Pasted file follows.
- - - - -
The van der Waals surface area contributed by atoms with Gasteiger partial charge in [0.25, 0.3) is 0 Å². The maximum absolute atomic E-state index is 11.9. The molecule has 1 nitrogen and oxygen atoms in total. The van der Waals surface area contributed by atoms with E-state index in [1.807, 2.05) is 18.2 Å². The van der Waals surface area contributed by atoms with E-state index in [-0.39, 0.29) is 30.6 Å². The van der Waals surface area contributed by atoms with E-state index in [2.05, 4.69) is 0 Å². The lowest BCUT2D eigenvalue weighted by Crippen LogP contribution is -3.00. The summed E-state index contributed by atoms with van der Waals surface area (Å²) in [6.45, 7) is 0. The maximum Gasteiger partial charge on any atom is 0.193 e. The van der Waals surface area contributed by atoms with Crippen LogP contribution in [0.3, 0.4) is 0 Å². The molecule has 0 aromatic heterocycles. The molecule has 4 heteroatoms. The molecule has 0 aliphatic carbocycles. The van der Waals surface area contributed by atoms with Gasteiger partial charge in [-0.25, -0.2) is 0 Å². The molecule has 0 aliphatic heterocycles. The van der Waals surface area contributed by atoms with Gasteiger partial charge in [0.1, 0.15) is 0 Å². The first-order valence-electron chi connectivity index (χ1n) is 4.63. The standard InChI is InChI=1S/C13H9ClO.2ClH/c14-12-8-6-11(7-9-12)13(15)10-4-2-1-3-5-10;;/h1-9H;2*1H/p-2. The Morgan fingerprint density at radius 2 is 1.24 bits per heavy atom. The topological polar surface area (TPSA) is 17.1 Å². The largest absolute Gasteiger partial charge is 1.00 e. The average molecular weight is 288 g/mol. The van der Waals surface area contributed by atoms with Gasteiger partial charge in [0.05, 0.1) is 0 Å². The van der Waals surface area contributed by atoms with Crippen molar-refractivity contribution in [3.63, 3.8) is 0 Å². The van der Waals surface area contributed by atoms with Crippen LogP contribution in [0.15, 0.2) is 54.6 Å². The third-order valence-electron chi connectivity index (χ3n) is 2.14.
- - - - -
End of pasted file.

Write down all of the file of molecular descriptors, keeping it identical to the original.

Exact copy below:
The van der Waals surface area contributed by atoms with Gasteiger partial charge in [0.25, 0.3) is 0 Å². The maximum absolute atomic E-state index is 11.9. The molecule has 1 nitrogen and oxygen atoms in total. The van der Waals surface area contributed by atoms with E-state index in [1.807, 2.05) is 18.2 Å². The van der Waals surface area contributed by atoms with E-state index in [-0.39, 0.29) is 30.6 Å². The van der Waals surface area contributed by atoms with E-state index in [2.05, 4.69) is 0 Å². The lowest BCUT2D eigenvalue weighted by Crippen LogP contribution is -3.00. The summed E-state index contributed by atoms with van der Waals surface area (Å²) in [6.45, 7) is 0. The maximum Gasteiger partial charge on any atom is 0.193 e. The van der Waals surface area contributed by atoms with Crippen LogP contribution in [0.3, 0.4) is 0 Å². The molecule has 0 aromatic heterocycles. The molecule has 4 heteroatoms. The molecule has 0 aliphatic carbocycles. The van der Waals surface area contributed by atoms with Gasteiger partial charge in [-0.25, -0.2) is 0 Å². The molecule has 0 aliphatic heterocycles. The van der Waals surface area contributed by atoms with Gasteiger partial charge in [0.1, 0.15) is 0 Å². The first-order valence-electron chi connectivity index (χ1n) is 4.63. The standard InChI is InChI=1S/C13H9ClO.2ClH/c14-12-8-6-11(7-9-12)13(15)10-4-2-1-3-5-10;;/h1-9H;2*1H/p-2. The Morgan fingerprint density at radius 2 is 1.24 bits per heavy atom. The topological polar surface area (TPSA) is 17.1 Å². The largest absolute Gasteiger partial charge is 1.00 e. The average molecular weight is 288 g/mol. The van der Waals surface area contributed by atoms with Gasteiger partial charge in [0.05, 0.1) is 0 Å². The van der Waals surface area contributed by atoms with Crippen molar-refractivity contribution in [3.63, 3.8) is 0 Å². The van der Waals surface area contributed by atoms with Crippen LogP contribution in [0.15, 0.2) is 54.6 Å². The third-order valence-electron chi connectivity index (χ3n) is 2.14.